Parlaying her Olympic experience, Achonwa has moved seamlessly into Notre Dame’s starting lineup this season after spending her first two years as an important reserve. The Guelph, Ontario, native was expected to take on a larger role this year with the graduation of two-time All-American Devereaux Peters, but Achonwa has taken that growth to a whole new level, nearly doubling her averages in scoring (7.6 to 13.8 ppg.) and rebounding (4.4 to 9.3 rpg.), while scoring in double figures 22 times and grabbing double-digit rebounds on 15 occasions (including a career-best 17 rebounds on Dec. 29 against No. 11 Purdue).

What’s more, Achonwa came into this season with one career double-double and a career scoring high of 20 points. This year, she leads the BIG EAST in double-doubles (15, including seven against ranked teams and eight against conference foes) and has five 20-point games to her credit (career-high 23 vs. Utah State on Dec. 8). Her 15 double-doubles also are one shy of the school record set by Katryna Gaither in 1996-97 (in a 38-game season).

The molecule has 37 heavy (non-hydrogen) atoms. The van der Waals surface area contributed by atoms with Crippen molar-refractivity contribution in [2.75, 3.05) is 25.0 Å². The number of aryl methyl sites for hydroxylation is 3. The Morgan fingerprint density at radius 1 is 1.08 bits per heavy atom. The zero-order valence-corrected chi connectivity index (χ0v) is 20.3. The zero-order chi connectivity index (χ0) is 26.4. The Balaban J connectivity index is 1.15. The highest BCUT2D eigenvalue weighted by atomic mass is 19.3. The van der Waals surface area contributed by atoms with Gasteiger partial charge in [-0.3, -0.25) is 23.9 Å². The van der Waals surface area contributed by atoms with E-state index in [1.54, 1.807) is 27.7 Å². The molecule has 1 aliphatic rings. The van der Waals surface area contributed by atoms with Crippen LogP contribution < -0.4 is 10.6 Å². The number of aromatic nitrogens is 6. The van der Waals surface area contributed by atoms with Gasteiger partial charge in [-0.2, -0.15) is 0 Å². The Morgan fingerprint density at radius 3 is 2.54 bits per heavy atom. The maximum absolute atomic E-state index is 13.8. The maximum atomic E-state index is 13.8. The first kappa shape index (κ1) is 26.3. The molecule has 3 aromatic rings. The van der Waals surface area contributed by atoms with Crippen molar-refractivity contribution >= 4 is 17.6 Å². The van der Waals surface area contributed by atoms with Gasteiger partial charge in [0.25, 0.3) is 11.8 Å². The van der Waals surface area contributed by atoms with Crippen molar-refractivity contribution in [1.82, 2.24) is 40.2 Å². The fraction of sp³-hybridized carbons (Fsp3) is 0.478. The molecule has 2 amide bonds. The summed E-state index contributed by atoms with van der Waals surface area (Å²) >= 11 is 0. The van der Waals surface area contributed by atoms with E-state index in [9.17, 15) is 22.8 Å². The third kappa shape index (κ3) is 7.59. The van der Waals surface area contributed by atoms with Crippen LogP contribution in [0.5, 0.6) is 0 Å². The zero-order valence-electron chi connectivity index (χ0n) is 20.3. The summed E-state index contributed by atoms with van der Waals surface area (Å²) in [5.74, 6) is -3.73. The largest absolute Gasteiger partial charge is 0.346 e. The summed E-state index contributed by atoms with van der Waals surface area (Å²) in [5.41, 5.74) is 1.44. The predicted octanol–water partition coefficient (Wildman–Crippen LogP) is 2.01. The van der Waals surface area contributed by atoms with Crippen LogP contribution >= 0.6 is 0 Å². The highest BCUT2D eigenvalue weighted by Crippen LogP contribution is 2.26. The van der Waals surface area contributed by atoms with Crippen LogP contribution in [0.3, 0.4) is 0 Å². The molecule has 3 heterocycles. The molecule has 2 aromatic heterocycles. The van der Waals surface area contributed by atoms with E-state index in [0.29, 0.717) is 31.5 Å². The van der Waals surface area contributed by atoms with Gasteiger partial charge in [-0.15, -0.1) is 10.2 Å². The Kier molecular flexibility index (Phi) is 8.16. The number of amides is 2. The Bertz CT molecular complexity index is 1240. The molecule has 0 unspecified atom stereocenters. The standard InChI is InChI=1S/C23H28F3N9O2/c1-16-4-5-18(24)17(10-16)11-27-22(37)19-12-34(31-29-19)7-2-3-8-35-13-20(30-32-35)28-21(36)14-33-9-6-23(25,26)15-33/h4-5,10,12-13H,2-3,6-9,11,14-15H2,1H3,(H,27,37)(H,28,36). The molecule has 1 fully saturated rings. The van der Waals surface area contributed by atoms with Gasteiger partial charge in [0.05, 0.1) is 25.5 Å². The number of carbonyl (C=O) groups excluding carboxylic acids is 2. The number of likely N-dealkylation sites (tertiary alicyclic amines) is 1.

Achonwa ranks among the top 15 in the BIG EAST in scoring (tied-15th – 13.8 ppg.), rebounding (2nd – 9.3 rpg.), field goal percentage (6th – .535; also 23rd nationally), free throw percentage (7th – .802) and blocked shots (15th – 1.0 bpg.).

Achonwa’s development has not gone entirely unnoticed, as she was named to the World Vision Classic All-Tournament Team, helping to lead the Fighting Irish to the title with 22 points and a (then) career-high 14 rebounds in the championship game win over No. 22 Texas A&M. Achonwa also is one of three Notre Dame players (along with senior guard Skylar Diggins and junior guard Kayla McBride) to make the BIG EAST Weekly Honor Roll at least three times this season, earning a spot on the Dec. 10, Jan. 14 and Feb. 11 rundowns.

The Erie Warrior
Along with her classmate Natalie Achonwa, junior guard (and Erie, Pa., native) Kayla McBride has been a major reason for Notre Dame’s success this season, capably stepping into a larger role within the Fighting Irish system following the graduation of two-time honorable mention All-America wing Natalie Novosel.